... I cannot write to you fully by this opportunity. I will not, however, delay acquainting you, that having the fullest confidence in your assurances of enabling me to pay them, I shall cheerfully accept your bills for four hundred ...
— The Diplomatic Correspondence of the American Revolution, Vol. XI • Various

... book, in our opinion, is one that raises an important question, or recurs to a vital theme and pronounces upon it what in some sense is a last word." Now this definition is not likely ever to receive more praise than it deserves. Cavilers may, of course, complain that actually to write the last word on any subject is a feat reserved for the Recording Angel's unique performance on judgment Day. Even setting that objection aside, it is undeniable that no work of fiction published of late in America corresponds quite so accurately to the terms of this ...
— The Certain Hour • James Branch Cabell

... unable to write herself desires I will let you know that the potatoes are now ready and you are welcome to them whenever ...
— The Works Of Lord Byron, Letters and Journals, Vol. 1 • Lord Byron, Edited by Rowland E. Prothero

... white hair and whiskers, made him look every inch the Commodore. These public appearances lent a pleasanter and more sentimental aspect to Vanderbilt's life than his intimates always perceived. For his manners were harsh and uncouth; he was totally without education and could write hardly half a dozen lines without outraging the spelling-book. Though he loved his race-horses, had a fondness for music, and could sit through long winter evenings while his young wife sang old Southern ballads, Vanderbilt's ungovernable temper ...
— The Age of Big Business - Volume 39 in The Chronicles of America Series • Burton J. Hendrick

... while the officer stood by read to take him in charge. Not finding a card, he added: "Tha's all right. Write it down. Beales Chadsey, Hotel Buckingham, or Louisville, Kentucky. See me any time you want to. Tha's Hattie Starr. She knows me. I couldn't make a mistake about her—not once in a million. Many's the night ...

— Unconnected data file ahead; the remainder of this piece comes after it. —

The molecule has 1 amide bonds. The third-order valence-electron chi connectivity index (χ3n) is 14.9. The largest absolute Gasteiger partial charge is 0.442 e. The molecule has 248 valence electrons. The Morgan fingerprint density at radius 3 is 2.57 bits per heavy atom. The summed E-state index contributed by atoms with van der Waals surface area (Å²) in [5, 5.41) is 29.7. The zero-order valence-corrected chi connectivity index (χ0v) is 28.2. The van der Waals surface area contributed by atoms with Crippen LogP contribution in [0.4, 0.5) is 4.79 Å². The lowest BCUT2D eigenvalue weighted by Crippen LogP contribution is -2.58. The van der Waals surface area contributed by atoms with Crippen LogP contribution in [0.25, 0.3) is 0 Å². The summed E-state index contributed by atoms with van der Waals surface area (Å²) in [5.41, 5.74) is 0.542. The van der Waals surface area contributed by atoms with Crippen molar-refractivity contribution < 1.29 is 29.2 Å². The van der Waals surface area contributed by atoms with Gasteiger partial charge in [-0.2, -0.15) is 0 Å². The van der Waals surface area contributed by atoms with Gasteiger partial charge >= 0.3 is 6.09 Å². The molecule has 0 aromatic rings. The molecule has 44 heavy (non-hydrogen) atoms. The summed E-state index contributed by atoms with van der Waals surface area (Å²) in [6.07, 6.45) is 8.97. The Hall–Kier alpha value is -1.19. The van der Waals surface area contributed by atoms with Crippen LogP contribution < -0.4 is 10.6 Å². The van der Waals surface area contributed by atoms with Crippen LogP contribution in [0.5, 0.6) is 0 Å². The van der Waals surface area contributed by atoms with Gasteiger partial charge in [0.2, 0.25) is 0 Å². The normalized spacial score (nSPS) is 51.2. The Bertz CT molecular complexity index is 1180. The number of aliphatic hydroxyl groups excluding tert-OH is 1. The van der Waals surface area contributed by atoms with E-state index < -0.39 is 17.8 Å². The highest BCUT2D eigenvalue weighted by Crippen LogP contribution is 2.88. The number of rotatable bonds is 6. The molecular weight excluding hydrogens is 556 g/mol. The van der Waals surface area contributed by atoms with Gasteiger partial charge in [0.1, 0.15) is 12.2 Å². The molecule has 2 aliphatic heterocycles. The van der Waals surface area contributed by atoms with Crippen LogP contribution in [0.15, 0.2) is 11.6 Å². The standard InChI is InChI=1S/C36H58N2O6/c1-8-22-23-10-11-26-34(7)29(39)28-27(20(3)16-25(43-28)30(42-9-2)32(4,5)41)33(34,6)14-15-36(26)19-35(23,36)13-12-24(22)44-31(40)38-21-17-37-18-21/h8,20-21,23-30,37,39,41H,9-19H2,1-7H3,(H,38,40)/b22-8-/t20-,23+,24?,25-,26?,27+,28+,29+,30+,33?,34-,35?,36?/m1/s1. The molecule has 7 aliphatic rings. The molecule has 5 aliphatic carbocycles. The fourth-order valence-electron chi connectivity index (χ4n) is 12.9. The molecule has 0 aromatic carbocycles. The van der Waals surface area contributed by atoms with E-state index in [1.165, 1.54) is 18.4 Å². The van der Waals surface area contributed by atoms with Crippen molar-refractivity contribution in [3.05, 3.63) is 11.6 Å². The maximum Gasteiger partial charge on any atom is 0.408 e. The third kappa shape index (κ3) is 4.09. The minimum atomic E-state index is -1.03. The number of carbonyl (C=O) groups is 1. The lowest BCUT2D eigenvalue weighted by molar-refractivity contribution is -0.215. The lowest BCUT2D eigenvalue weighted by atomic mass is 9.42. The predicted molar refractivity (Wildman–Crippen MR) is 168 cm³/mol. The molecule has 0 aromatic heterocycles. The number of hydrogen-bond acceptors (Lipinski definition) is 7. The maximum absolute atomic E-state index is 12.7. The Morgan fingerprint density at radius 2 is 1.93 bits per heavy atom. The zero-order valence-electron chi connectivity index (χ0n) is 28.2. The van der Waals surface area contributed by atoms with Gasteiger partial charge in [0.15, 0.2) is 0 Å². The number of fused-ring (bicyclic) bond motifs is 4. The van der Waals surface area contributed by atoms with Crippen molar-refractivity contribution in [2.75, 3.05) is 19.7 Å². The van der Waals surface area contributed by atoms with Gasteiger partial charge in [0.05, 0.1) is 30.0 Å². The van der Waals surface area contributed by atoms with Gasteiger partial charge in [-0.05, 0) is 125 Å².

— The Titan • Theodore Dreiser

... "No; I will not write. She shall see you and judge for herself. I am not the least afraid of her not liking you when she knows you; and you ...
— Vera Nevill - Poor Wisdom's Chance • Mrs. H. Lovett Cameron

... soldier in a trench, and even when years later he became a Company Commander it was found impossible to break him of the habit. Captains were forbidden to go on patrol, but this did not matter to him, he would take a subaltern with him and make the latter write the report, calling it 2nd Lieut. —— and one other Rank. One would expect such a man to be large, strong, and of a fierce countenance; 2nd Lieut. Brooke was small, of delicate health, and looked as though his proper vacation in life was to hand cups of tea to fair ladies at ...
— The Fifth Leicestershire - A Record Of The 1/5th Battalion The Leicestershire Regiment, - T.F., During The War, 1914-1919. • J.D. Hills

... about that place; write some stories for the children; go and help teach them; do something, and make others do what they can to increase the sabbath sunshine that brightens one day in the week for the poor babies who live in ...
— Aunt Jo's Scrap-Bag • Louisa M. Alcott